The Tiny House Dilemma

This is one article (2 of 3) on choosing the right type of house. Specifically, we are looking at the trade-offs between efficiency, sustainability, and practicality (excluding affordability) when choosing a home.

What size house do you buy when you can afford almost any size? Is there a perfect home? Or do they all come with trade-offs? Most people work backwards when it comes to buying a house. They begin with a budget and see how nice/big/small/well-located of a house they can afford and choose the best option. But what happens when you have a nice income, an efficient spending plan, and live in an area where housing is extremely affordable relative to your other costs? We have already explored how many square feet it takes to be happy, but next we’ll look at the cost and benefits of tiny and huge houses.

elm-photo-slide-003_e9a51ac4-7f09-457f-9982-44fca367b51d_grandeWhen you take money out of the housing equation it brings about deeper fundamental issues. It forces us to ask, what is enough and what will actually make us happy? Do we need a large house? Is living in a small house actually desirable? Why not simply settle for something in the middle? The notion of Tiny House Living has been popularized over the last few years by minimalist authors, bloggers, financial personalities and television shows. But is a tiny house realistic when affordability is not an issue? What are the challenges of living small? And benefits as well?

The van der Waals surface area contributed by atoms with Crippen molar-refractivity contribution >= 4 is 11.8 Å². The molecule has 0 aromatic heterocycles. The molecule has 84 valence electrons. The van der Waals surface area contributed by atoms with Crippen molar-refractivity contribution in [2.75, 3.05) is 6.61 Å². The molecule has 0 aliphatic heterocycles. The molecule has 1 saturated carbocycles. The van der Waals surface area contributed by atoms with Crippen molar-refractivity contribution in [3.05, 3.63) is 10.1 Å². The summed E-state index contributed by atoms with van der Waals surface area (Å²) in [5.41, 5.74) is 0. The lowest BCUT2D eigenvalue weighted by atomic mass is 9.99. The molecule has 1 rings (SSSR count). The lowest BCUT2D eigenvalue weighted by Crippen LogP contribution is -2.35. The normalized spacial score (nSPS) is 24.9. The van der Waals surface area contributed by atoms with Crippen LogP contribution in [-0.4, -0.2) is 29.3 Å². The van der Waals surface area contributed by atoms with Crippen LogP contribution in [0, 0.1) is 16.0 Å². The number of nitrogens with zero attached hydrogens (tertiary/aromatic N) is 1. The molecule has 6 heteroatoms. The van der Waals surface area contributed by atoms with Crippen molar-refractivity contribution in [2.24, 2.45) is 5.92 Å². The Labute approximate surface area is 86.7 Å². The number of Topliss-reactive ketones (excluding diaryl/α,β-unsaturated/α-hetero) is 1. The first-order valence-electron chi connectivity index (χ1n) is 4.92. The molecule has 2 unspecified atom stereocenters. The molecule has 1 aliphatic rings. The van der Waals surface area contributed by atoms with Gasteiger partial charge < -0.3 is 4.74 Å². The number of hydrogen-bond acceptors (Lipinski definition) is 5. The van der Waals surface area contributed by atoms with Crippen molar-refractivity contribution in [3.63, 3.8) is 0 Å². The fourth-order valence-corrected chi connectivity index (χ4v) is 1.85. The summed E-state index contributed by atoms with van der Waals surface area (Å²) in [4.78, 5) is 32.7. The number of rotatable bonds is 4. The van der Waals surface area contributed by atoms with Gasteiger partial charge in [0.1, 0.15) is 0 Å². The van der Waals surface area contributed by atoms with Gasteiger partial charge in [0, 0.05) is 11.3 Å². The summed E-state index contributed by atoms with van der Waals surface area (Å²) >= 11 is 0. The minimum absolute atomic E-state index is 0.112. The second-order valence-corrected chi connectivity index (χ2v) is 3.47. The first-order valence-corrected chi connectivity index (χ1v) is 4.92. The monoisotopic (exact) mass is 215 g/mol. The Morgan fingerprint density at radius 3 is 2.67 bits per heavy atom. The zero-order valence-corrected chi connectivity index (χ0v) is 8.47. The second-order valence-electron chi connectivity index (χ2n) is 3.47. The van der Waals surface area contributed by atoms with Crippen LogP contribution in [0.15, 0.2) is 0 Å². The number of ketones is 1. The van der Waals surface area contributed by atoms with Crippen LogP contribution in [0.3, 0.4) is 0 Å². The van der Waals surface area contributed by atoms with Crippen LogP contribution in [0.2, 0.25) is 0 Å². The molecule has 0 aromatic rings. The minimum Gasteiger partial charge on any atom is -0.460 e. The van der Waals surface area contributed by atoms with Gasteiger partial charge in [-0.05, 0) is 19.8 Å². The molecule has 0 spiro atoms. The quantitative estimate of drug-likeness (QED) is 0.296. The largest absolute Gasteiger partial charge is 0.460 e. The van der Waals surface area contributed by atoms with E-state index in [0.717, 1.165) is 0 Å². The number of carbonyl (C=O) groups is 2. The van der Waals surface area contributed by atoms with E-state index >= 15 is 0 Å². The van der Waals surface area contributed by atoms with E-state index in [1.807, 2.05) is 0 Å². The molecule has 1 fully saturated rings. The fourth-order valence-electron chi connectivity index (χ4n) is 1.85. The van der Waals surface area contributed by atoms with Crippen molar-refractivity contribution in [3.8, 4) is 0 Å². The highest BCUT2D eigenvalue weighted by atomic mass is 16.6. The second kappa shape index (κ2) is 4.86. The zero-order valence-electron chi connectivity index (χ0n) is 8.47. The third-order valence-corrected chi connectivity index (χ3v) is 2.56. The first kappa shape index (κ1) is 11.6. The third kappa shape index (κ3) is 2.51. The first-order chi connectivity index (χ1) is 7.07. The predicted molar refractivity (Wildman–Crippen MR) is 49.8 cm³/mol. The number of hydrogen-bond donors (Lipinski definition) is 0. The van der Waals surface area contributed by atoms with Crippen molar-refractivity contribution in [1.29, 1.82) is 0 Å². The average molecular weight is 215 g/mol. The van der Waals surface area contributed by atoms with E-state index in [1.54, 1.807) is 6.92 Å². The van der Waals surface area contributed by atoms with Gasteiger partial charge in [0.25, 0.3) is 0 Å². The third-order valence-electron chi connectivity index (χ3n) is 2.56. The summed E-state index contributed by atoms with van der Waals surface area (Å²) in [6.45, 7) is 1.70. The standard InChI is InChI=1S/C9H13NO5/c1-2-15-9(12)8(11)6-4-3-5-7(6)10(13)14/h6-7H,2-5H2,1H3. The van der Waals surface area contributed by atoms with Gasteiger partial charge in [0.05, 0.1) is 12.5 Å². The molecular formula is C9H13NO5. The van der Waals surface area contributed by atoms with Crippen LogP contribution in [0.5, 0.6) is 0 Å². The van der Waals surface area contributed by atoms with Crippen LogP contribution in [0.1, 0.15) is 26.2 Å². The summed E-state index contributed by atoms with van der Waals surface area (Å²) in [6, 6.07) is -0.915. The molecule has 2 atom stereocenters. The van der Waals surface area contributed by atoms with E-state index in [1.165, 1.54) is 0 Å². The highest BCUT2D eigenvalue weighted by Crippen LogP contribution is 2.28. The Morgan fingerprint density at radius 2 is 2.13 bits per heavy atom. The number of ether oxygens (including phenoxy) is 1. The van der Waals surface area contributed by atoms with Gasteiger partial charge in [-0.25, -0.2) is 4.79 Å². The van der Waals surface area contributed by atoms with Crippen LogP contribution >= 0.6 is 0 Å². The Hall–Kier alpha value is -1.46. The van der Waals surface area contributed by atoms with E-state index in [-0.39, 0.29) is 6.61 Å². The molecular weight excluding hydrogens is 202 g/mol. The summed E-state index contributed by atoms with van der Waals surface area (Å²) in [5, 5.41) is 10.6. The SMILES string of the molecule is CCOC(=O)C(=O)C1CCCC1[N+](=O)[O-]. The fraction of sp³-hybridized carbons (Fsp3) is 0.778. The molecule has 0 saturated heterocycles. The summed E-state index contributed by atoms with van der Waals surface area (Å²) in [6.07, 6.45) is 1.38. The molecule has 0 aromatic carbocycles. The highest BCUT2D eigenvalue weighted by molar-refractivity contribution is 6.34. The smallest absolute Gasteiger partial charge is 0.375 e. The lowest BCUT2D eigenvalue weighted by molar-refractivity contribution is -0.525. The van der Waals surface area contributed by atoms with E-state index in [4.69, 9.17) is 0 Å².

Conceptually, I really enjoy the idea of having only what we need. It was quite refreshing to move into a relatively small place to force the paring down of essentials right after we got married. In fact, we have lived in a lot of different types and sizes of homes throughout the years. Living in inexpensive housing areas, we’ve lived in homes/condos ranging from 190 to 4500 square feet, and certainly interact with individuals on a weekly basis with homes within that range. But how do we decide what is right for us? Especially when our lives are constantly changing. While we enjoy watching shows and documentaries about tiny houses, for the purpose of discussion, tiny houses will be 200-850 square foot, single family homes. Our most recent move was from a 390 square foot studio to a 850 square foot single family home. With a family of four, we live comfortably but have certainly considered larger homes (but also much smaller condos overseas as well). Tiny might be a simple 1,200 sf single family ranch, a 700 sf condo, or even a basic 14 x 14 single room. You make your own definition, but we’ll spend some time thinking through the benefits and challenges of tiny and huge house living. By looking at the extremes, we can actually put greater context around the issues faced when deciding what type of dwelling to inhabit. Continue reading The Tiny House Dilemma